It’s a good time to be Leon Bridges.
In the last two weeks, the Grammy-winning R&B artist has attended the Met Gala, appeared on “The Late Show With Stephen Colbert” and performed his song “River” with Jon Batiste during the In Memoriam tribute at the Emmys.
And on Friday, Bridges, 32, will take the main stage during this weekend’s 10th-anniversary edition of the Governors Ball music festival at Citi Field. He’ll be showcasing material from his new album “Gold-Diggers Sound” — recorded at Gold-Diggers complex in East Hollywood — which finds the singer branching out from his retro-soul roots with a more modern style.
Here, the Fort Worth, Texas, troubadour reveals his must-see Gov Ball act, why he brought cowboy couture to the Met Gala and the actors who were coolest to meet — and hardest to say goodbye to — at the Emmys.
Who are you most looking forward to see at Gov Ball?
I really want to see Billie Eilish. She’s playing on the same stage that I’m playing — obviously [she’s] headlining. So I would love to check her out. I recently had the opportunity to attend the Met Gala, and she was sitting at my table with her brother Finneas, but I didn’t get to have any conversation with her. I was too nervous to even start the convo.
You rocked a whole cowboy look at the Met Gala. How’d that come together?
I was just responding to the whole theme of American fashion, which is a wide spectrum of things. But my interpretation of it is just that whole Western look. I think the biggest misconception is that that look is unique to white people, and there’s black folks that rock it as well.
What’s your most memorable festival experience?
The dopest festival I’ve ever experienced was Afropunk. The one I played was 2019 in Brooklyn. As a black artist, it’s just hella-refreshing to play to a crowd full of black folks, because most of these festivals are predominantly white. I love that Afropunk is a place where black people can be themselves.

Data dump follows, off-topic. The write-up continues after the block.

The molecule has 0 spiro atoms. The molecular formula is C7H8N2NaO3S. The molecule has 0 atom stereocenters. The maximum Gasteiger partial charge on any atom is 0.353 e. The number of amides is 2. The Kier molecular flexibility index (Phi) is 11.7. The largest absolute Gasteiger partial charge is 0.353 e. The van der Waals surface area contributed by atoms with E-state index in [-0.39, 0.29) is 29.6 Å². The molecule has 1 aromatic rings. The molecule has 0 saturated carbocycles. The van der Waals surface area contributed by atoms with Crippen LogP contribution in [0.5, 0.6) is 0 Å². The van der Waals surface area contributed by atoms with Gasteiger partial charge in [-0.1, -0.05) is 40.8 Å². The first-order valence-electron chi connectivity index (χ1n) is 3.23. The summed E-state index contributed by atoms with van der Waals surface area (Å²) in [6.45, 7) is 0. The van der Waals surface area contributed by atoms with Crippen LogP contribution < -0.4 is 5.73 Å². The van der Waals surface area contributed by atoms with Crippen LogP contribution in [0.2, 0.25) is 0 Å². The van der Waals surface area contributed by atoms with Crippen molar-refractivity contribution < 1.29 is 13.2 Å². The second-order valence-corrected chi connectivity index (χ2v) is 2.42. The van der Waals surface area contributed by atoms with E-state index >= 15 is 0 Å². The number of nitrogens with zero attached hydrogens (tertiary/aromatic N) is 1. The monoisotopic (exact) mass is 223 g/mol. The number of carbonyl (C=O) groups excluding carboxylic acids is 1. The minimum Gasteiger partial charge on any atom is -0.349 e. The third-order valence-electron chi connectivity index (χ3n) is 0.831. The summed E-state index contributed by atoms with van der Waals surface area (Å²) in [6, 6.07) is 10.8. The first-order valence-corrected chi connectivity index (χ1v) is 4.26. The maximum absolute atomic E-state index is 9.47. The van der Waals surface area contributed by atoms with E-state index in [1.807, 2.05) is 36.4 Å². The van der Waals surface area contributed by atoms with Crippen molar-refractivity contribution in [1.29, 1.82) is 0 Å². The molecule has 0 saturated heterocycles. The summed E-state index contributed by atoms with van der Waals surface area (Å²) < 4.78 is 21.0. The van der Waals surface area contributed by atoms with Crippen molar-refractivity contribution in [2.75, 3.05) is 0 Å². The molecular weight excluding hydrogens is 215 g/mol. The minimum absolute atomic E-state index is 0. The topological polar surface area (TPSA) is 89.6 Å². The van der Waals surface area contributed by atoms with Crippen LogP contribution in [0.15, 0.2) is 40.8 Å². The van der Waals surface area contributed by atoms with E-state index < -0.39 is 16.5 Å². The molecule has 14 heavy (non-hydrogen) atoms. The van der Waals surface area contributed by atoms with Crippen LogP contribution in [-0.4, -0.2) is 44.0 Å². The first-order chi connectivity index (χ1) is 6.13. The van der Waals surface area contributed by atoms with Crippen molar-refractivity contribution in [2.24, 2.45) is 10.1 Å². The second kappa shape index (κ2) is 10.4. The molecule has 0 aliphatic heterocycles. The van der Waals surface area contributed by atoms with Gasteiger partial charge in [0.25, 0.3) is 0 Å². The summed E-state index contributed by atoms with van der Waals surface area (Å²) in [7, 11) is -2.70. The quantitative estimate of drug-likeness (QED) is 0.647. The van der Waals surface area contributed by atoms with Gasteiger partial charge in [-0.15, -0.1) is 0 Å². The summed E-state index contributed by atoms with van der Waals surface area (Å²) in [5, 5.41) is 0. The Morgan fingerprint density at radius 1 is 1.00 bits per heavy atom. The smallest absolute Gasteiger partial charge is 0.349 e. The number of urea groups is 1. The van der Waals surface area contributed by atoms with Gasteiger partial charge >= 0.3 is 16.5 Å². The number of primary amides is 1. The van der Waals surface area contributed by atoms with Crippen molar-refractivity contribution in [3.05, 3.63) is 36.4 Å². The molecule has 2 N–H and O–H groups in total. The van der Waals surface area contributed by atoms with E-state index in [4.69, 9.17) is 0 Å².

How did the Gold-Diggers complex inspire your new album?
We wanted to find a space where it was aesthetically inspiring to spend a lot of time in, and Gold-Diggers was that for us. It’s a multifaceted complex — there’s the hotel aspect of it, there’s the studio aspect of it, and then there’s the bar. It’s almost like this refuge in the midst of this gritty city. I was living there, which was really nice, because normally you’re having to commute to whatever studio and you kind of lose momentum that way. I loved the vibe of literally waking up, walking downstairs, clocking in and getting to it. The experience was so significant, I wanted to name the album in honor of it.
Who was it hardest to say goodbye to during the In Memoriam tribute at the Emmys?
Michael K. Williams. That one definitely hit the most. I was able to cross paths with him at this bar that I frequent in LA called Doheny Room. I was hanging with my homeboys, and Michael K. Williams comes up and was just showing love. It’s amazing when people that you look up to know you exist and are fans of the art. It’s definitely heartbreaking that he’s not with us anymore.
Who was the coolest celeb you met at the Emmys?
As I was leaving, Angela Bassett complimented me on the performance, and she mentioned that she wanted to come to a show. And I was like, “Of course! Would love to have you.” That’s tops for me.
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